We set up a time to create vision boards together, and targeted the Pacific Northwest as our future home. I printed out a picture of a little cabin in the woods and wrote “my cabin” on it. I spent hours meditating with that vision in my mind. I remember using a meditation that Kim Nicol made for me that walked me through visualizing the life I wanted to manifest. You can download that same meditation free here.
The largest issue we faced in our plan to transition was the fear of the unknown. We really had no idea how we would bring in income, and I was in a tough position with my career job. My awesome boss had been training me for years to take over his position upon retiring. It was a killer opportunity, and I looked up to him like a second father, so the thought of leaving my job was only hard because of the relationship I had with him and a few of my customers. I didn’t care about the job because I had no passion for covering the beautiful green world with concrete, but I certainly respected the time he spent training me, and I felt like a complete asshole for not having the passion to stay.
I think sometimes when we are trapped in those kinds of bubbles, it’s too easy to think that the bubble is the ceiling. For all the years I had worked there, I had always pictured myself working there for the rest of my life. It wasn’t until my rock-bottom breakdowns, and the inspiration I’d gained from my interviewees on the podcast, that I even thought another path was possible. Yet, no matter how much I hated myself for standing on the verge of disappointing a boss who had been nothing but incredible to me, there was something inside of me that just knew I had to leave. I no longer felt like becoming an incredibly successful salesman in the construction industry. My bubble popped when Amber Vilhauer inspired me to push further. My bubble popped when Kim Nicol taught me how to meditate. My bubble popped when Lindsay decided to be my sidekick in this journey for freedom.
I now understand that we should never conform ourselves to a job, relationship, or any other experience that doesn’t fall in line with our values and visions. It’s hard to conceive of another world out there when you are stuck in the bubble, but that’s only because the bubble distorts the world on the other side. All it takes is your willingness to pop the bubble. Go out and surround yourself with those who live outside of the bubble. They will teach you how!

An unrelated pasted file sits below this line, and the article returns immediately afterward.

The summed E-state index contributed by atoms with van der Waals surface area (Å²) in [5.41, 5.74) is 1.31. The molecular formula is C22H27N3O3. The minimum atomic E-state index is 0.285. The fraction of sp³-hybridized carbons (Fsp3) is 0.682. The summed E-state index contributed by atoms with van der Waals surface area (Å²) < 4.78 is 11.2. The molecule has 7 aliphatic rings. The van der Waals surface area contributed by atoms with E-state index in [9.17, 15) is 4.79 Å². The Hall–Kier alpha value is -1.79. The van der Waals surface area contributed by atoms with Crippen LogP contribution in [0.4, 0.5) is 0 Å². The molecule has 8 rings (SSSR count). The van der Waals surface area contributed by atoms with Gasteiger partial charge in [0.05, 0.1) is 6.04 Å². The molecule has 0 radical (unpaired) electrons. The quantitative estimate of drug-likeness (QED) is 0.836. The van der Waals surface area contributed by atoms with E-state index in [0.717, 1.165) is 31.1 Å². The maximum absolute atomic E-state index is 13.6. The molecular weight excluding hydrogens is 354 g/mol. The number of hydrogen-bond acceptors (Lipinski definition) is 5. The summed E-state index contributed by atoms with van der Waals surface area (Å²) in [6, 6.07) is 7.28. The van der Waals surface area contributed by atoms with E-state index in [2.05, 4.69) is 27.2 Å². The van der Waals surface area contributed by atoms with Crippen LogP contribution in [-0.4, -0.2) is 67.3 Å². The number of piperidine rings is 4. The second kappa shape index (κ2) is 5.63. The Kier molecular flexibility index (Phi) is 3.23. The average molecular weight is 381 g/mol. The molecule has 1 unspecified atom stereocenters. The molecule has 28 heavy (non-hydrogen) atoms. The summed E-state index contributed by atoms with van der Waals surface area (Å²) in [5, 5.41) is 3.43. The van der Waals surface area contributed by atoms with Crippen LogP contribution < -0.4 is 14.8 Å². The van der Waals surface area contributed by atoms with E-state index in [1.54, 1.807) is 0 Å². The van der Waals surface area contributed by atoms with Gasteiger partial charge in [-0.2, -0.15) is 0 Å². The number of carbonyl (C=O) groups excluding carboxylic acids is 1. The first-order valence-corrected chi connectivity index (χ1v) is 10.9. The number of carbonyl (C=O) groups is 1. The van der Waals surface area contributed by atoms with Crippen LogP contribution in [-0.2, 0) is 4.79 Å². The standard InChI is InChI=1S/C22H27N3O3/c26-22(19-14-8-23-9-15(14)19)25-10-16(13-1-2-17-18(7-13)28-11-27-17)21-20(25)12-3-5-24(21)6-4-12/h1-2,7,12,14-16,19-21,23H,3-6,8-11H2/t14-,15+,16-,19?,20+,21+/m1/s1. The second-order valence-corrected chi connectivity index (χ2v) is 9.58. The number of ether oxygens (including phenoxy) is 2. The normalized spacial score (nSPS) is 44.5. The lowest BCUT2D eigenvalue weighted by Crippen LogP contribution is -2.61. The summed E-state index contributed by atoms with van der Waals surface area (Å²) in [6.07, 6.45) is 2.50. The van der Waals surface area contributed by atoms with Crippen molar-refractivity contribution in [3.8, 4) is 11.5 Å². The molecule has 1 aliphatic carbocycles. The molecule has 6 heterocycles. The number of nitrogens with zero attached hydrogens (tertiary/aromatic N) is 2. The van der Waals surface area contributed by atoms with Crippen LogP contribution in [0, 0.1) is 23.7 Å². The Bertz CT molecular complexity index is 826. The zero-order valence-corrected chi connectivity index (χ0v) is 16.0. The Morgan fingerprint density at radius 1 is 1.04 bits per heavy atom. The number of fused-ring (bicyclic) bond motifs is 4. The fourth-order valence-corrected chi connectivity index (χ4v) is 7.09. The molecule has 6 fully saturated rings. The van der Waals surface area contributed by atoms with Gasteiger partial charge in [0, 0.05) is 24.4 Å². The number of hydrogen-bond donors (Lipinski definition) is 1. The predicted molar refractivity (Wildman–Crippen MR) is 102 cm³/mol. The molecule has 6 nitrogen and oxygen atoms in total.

I didn’t have any true side income yet, but I was working on PodcastPal and absorbing as much information as I could from the entrepreneurs I interviewed. I knew I had to create an income stream to be able to leave my job. I was still paying off my debt, and every day I brainstormed ways to create a money cushion for our escape. It didn’t help that Lindsay also had no real plan for side income yet. And, to actually make money in the coaching world, you basically have to volunteer for years before you’ll be considered for a paid position, especially in a low-grossing sport like women’s lacrosse.
At any moment, we could have let that situation cripple us and bailed on our plan, but we knew that would mean conforming to unhappiness for the rest of our lives. Instead of letting the big picture overwhelm us, we let it motivate us. We used our large visions to break down the small steps we could take to get there. Our vision boards continued to guide us, and we took small actions every day to work toward the vision.
We wanted to live in the Pacific Northwest. Lindsay wanted to coach lacrosse and help develop young women. She also loved yoga, and thought it would be cool make some side income teaching it. Maybe she could even teach yoga to athletes! I wanted to create a location independent business where I could work from my laptop and travel freely.
So, our vision became this:
“We live in the Pacific Northwest. Lindsay teaches yoga and is the assistant coach at a college. She also has a side job on a farm or another place where she can bring in extra income until she makes enough through coaching and teaching yoga. I have an online business where I make $2,000 per month to live on. I am debt-free, and I have some money in savings from selling my house. I will get a side job if needed to help pay the bills while we work toward sustaining ourselves.”
Lindsay didn’t know where she would coach or teach yoga. I didn’t know what my online business would be, although at the time I thought it would be PodcastPal. I wasn’t sure about the resale value of my house, or if I’d make any money at all since I had put zero down and had two ass-pounding mortgages. Since the idea of disappointing my boss terrified me, I came up with an approach that would allow us to ease the transition and hopefully bring less stress to the situation.
Lindsay could search for a position in the Northwest, and if accepted, I could use love as an excuse to follow her! Hopefully by then, I could figure out a way to make a side income and sell my house. If she moved first, I could stay in Kentucky and work relentlessly to create my business. I could use her as motivation to make shit happen. And, I could give my boss plenty of notice and help him find and train a replacement before I left. It was the least stressful idea I could come up with, and we’d have time to validate whether our visions would work out or not. Of course, I refused to not let them work out. Now it was all about applying our attention to our intentions. What could we do to start working toward this plan?